I'm not one to look a gift-horse in the mouth, and this model was free after all. But the issues with it do not inspire me with confidence for the rest of the models in the Kickstarter.

Stone Bridge

I finally got around to printing and painting the stone bridge I designed a couple of weeks ago. The STL is at, this is the version with the cobbled road-bed.

I printed it at 0.2mm in eSun PLA+. I got a bit of underextrusion here and there; I suspect the filament might have been getting a bit moist and/or dirty.

The bridge is intended for 15mm wargaming, and in that scale it's just large enough to take a truck or a light tank. Certainly nothing larger than a Panzer II.


Here's another 3d print from a model by Duncan Louca. This one's called the Fleshwalker, and it's huge — I've printed this model at 50% of the base size.

I printed it at 0.08mm in some grey no-name PLA, and mounted it on a 50mm fender washer.

Bare-Nekkid Hill Giant

Here's one of Duncan Louca's hill giants, all finished up.

It's been re-scaled to 66% of the base model size, and printed at 0.08mm in eSun PLA+.

I'm never really very comfortable with painting vast areas of bare flesh, but overall I think it turned out OK.

I designed some round bases, intended to be combined in a slicer with a baseless figure to be printed as one, though of course they could also be printed separately and be glued together. The links in the image captions will take you to the Thingiverse page where the files are located.

So far, the diameters available are 25mm, 36mm, 40mm and 50mm. They're available either with a simple generic undulating texture, as shown to the left, or with a rough paving texture, like that on the right.

The average thickness is about 2mm, I guess.

I neither know, nor much care, what the official critter-size bases are in D&D 3 to 5, but if that actually matters to you it should be a simple exercise to resize one of the existing bases to the exact size you need.

Note that in Cura, if you're combining a base with a figure model, you will have to go into the program preferences and turn off "Automatically drop model to baseplate", or else any figure you put on top of the base will be buried up to its ankles. Be sure to zoom right in and make sure that the soles of the model's feet (or pseudopods or whatever) overlap with the surface of the base so that they do actually print as one piece.

Unusually Tough Supports

With Cura's tree supports
This is one of Duncan Louca's models, a hill giant, printed in eSun black PLA+ at 0.08mm. It was about an eight hour print.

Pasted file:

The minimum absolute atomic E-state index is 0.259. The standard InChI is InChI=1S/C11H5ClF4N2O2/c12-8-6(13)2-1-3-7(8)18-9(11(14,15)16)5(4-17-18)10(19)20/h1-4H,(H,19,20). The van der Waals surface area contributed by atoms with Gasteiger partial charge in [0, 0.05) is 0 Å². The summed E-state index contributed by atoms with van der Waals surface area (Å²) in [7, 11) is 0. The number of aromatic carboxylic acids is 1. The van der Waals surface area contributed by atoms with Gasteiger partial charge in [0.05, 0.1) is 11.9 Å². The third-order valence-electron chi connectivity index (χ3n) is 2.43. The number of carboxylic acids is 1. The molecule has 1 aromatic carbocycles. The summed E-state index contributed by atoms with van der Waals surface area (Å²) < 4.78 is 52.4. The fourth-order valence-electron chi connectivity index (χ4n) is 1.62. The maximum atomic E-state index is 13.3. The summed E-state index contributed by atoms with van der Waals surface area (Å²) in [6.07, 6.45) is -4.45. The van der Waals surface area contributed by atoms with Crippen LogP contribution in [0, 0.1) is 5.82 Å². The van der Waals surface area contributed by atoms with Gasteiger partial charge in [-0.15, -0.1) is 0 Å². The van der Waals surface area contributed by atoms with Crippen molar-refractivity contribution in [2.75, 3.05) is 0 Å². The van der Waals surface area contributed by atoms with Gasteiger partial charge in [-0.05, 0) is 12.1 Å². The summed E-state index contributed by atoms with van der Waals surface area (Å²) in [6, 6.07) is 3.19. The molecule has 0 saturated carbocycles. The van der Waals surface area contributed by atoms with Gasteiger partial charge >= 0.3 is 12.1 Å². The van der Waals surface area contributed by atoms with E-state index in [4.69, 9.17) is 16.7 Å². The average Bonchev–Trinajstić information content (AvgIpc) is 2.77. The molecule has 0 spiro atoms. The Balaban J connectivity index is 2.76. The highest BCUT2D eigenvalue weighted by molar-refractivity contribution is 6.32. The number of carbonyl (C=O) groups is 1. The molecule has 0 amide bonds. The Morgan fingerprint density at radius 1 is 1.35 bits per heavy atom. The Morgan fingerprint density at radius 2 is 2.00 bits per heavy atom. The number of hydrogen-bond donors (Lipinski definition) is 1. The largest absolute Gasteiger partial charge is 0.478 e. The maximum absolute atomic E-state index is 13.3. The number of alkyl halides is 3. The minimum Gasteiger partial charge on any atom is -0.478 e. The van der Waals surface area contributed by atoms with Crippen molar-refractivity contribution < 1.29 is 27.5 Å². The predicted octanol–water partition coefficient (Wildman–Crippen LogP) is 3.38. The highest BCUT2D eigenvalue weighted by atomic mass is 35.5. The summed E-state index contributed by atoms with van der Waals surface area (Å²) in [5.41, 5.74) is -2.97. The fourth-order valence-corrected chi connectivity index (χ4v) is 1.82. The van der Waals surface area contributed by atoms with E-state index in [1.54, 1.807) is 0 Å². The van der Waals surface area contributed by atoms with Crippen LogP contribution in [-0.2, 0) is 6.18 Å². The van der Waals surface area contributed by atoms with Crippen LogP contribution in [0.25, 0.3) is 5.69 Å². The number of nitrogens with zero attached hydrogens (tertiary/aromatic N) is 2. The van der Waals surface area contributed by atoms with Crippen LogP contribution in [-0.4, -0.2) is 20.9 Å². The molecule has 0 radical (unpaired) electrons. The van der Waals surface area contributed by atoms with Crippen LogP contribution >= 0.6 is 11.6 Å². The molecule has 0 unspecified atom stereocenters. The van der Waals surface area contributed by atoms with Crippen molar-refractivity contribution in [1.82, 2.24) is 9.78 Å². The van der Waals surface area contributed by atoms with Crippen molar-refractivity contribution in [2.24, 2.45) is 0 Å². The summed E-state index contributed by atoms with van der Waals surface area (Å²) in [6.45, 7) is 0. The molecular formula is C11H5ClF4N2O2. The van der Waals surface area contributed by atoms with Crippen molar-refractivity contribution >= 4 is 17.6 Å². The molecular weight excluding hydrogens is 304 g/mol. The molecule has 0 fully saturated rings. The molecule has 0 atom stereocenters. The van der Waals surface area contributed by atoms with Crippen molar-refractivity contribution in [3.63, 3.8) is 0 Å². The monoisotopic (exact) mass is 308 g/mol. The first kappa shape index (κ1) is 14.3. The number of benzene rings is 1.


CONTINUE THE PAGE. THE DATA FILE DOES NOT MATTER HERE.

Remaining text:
After support removal

I re-scaled it to 66% of its base size, as it was originally much too large for my existing 28mm roleplaying miniatures, and I added a 36mm diameter base. It's still taller than an official D&D hill giant should be, but at a true-scale 10' tall, they just don't look giantish enough to me. This guy is more like 12' or 13'.

I used Cura's experimental "tree" supports, which I favour for miniatures like this because they tend to leave less mess behind than line or zig-zag supports, and normally they're easier to remove. In this case though, removal was a real chore. The trees are usually hollow, but these ones were filled with zig-zag infill, which made them very, very strong. Too strong. I've clearly checked a box or changed a parameter some time in the past and neglected to change it back, and I have no idea now what that parameter might have been. There are a lot of options in Cura.

Tiger (P)

When the German military put out a call for designs for a new heavy tank in 1942, this is the chassis that Ferdinand Porsche submitted, designated VK 4501 (P). The turret was supplied by Krupp. The chassis was not adopted for use as the tank that became the Tiger I, but it was used for the heavy tank destroyer Ferdinand (later Elefant).

Only one of these went into service, as the command tank for a Ferdinand unit. It was lost in July 1944.

This model has been printed at 0.08mm in black PLA+. The 15mm figures are from Battlefront.


Fresh off the printer in 1:100 scale (15mm) is another in the series of Pointless Stupid Tanks No Wargamer Really Needs, the British TOG-II.

This is the beast's final form, mounting a 17 pounder in a turret quite similar to that of the Cruiser Mk.VII Challenger. It never went into service; by the time it was completed there were other, better tanks available to do the job. Its main function seems to have been to keep a bunch of crusty old WW1 tank designers out of everyone else's hair.

The Tank Museum at Bovington have an example, but I don't believe it runs at all.

Being able to print this sort of thing for a few cents is great. The TOG-II is already available commercially in 15mm from elsewhere, Battlefront make one for about a bajillion monies. However, it's such a stupid thing and so generally useless in a wargaming context that I'd never spend those bajillion monies on it. Getting it for nothing more than a few cents worth of plastic and electricity and some time makes it much more worth while.

Blender Doodling